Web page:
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Some nations using China’s vaccines are battling outbreaks. So do they work?

Earlier this year, life beyond COVID shutdowns looked closer than ever for Chile, Mongolia, Bahrain and the Seychelles. All four nations were among the most vaccinated in the world, having secured large stores of China’s Sinovac and Sinopharm vaccines. But, by June, these four countries were battling some of the world’s worst COVID outbreaks. So are the vaccines failing?

What are China’s vaccines?

Since late 2020, China has exported hundreds of millions of doses of its Sinovac and Sinopharm vaccines to at least 70 countries and is relying on the shots for the mammoth task of vaccinating its own 1.4 billion people. “China is now the world’s biggest exporter of COVID vaccines,” says epidemiologist Michael Toole, who has been reviewing the rollout for the Burnet Institute. Vaccines work by training your body to mount an immune defence against the virus without you ever having to catch it. China’s vaccines use “inactivated” (dead) coronavirus to pull off the trick, Toole explains, as do our existing flu and polio vaccines. The Moderna and Pfizer vaccines developed in the West with new mRNA technology instead use a segment of the virus’s genetic code, while the AstraZeneca, Sputnik V and Johnson & Johnson shots use another harmless kind of virus to deliver the piece of COVID-19 needed to build immunity.

A shipment of Sinovac lands in Cambodia in June 2021.

A shipment of Sinovac lands in Cambodia in June 2021.Credit:Getty Images

Do Sinovac and Sinopharm work?

As Russia did for its Sputnik vaccine, China skipped the final stage of clinical trials undergone by Western vaccines in order to roll out Sinovac and Sinopharm faster. But unlike with Russia’s shot, China’s data has been less robust since, limited by smaller sample sizes. Where Sinovac was rolled out in Brazil, it only halved the chance of developing symptoms of COVID (even a Chinese official commented off-hand that’s “not high”). But protection went up to 67 per cent in Chile and 85 per cent in Turkey. “I’d say they’re about on par with AstraZeneca,” says Toole. “Sinopharm seems better than Sinovac, it stops about 78 per cent of symptomatic cases, but it did its trials earlier, before certain variants were circulating.” Virologist Gary Grohmann, who consults for the WHO, says the data deficient for the Chinese vaccines (as well as both the misinformation and propaganda swirling around them) make their performance hard to assess, but he expects they will prove about 50 per cent effective. As with other vaccines such as AstraZeneca and Pfizer, however, both Sinovac and Sinopharm still have a very high chance of stopping you from dying of COVID, the key measure of any vaccine’s success. (And, while monitoring for side-effects after vaccination is considered less thorough in both China and Russia, Toole says no safety concerns have been flagged.) The World Health Organisation has approved both of China’s vaccines for emergency use, as it has Moderna, Pfizer, AstraZeneca and Johnson & Johnson. Grohmann says they will be now an important addition to the WHO’s COVAX scheme for delivering doses to developing nations, which has struggled to attract enough supply.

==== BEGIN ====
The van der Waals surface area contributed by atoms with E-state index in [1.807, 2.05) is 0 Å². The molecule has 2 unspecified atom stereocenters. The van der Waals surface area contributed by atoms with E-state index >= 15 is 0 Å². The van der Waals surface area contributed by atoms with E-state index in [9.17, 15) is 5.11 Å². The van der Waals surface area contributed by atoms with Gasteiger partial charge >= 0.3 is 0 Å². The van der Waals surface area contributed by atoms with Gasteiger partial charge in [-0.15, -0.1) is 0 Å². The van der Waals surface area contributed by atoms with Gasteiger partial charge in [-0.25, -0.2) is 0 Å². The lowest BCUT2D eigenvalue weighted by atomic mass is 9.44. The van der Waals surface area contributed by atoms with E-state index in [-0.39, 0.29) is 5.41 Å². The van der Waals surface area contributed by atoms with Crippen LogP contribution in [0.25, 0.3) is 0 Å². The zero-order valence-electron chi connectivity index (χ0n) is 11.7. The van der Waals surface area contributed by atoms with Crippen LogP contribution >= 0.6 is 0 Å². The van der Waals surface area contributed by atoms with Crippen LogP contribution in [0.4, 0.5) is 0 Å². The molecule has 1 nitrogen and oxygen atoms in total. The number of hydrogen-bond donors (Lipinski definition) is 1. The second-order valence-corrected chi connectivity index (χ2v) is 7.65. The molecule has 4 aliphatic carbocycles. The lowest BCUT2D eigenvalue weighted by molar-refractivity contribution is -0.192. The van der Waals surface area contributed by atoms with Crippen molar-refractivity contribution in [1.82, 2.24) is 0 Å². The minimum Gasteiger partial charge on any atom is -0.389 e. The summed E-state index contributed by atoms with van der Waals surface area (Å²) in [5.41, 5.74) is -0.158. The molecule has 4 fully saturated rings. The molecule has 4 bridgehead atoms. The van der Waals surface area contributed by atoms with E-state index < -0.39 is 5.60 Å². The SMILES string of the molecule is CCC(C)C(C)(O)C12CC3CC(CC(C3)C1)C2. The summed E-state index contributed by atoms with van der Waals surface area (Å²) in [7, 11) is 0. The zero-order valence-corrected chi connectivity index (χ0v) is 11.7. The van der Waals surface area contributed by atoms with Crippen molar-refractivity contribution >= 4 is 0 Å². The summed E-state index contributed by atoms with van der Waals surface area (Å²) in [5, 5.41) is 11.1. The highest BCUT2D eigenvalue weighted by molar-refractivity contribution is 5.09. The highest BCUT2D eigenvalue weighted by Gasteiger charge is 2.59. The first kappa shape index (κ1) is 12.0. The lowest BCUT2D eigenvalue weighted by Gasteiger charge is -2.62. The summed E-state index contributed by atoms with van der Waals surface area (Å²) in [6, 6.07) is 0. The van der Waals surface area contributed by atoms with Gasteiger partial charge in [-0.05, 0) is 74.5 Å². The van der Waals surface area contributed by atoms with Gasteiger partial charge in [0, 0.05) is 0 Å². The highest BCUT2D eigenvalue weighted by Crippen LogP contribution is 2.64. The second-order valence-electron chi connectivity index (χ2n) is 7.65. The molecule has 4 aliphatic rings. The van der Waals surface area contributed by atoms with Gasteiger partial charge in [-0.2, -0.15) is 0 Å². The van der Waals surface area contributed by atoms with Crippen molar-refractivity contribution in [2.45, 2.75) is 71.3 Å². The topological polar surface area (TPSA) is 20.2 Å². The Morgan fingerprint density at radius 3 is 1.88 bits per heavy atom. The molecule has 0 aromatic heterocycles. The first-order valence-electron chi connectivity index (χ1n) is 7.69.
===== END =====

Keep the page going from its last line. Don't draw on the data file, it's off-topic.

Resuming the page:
So why the concern?

No vaccine is guaranteed to stop the virus spreading (Pfizer and AstraZeneca are both thought to reduce the spread of COVID by up to half, for example) and so outbreaks have dogged even the world’s fastest vaccination campaigns. The UK has fully vaccinated more than half its population, mostly with AstraZeneca and then Pfizer, but is clocking up tens of thousands of cases a day again. Even Israel, where more than 60 per cent are vaccinated, has seen spikes, most recently driven by unvaccinated children. But in both countries, hospitalisation rates (and deaths) have stayed low, notes Deakin University chair of epidemiology Catherine Bennett, which is a sign the vaccines are working.

While there will likely be breakthrough cases for every vaccine (a small number of fully vaccinated people in the UK have recently died from the more contagious Delta variant, for example), in Mongolia both deaths and caseloads have significantly spiked again. It’s mostly using Sinopharm. Chile is largely relying on Sinovac, and its own recent surge in cases has overwhelmed hospitals, and sent the country back into lockdown. A study there found the chance of ICU admission still fell by 89 per cent among those fully immunised, but protection was much lower for those who had only had one dose. In Indonesia, where Sinovac is also leading the country’s immunisation rollout, at least 10 of the 26 doctors who died in June of COVID were fully vaccinated. “The death rates there are going up very quickly,” Toole says. People who have had two doses have also died in the Seychelles’ recent outbreak, though its government says most critical cases were not fully immunised.

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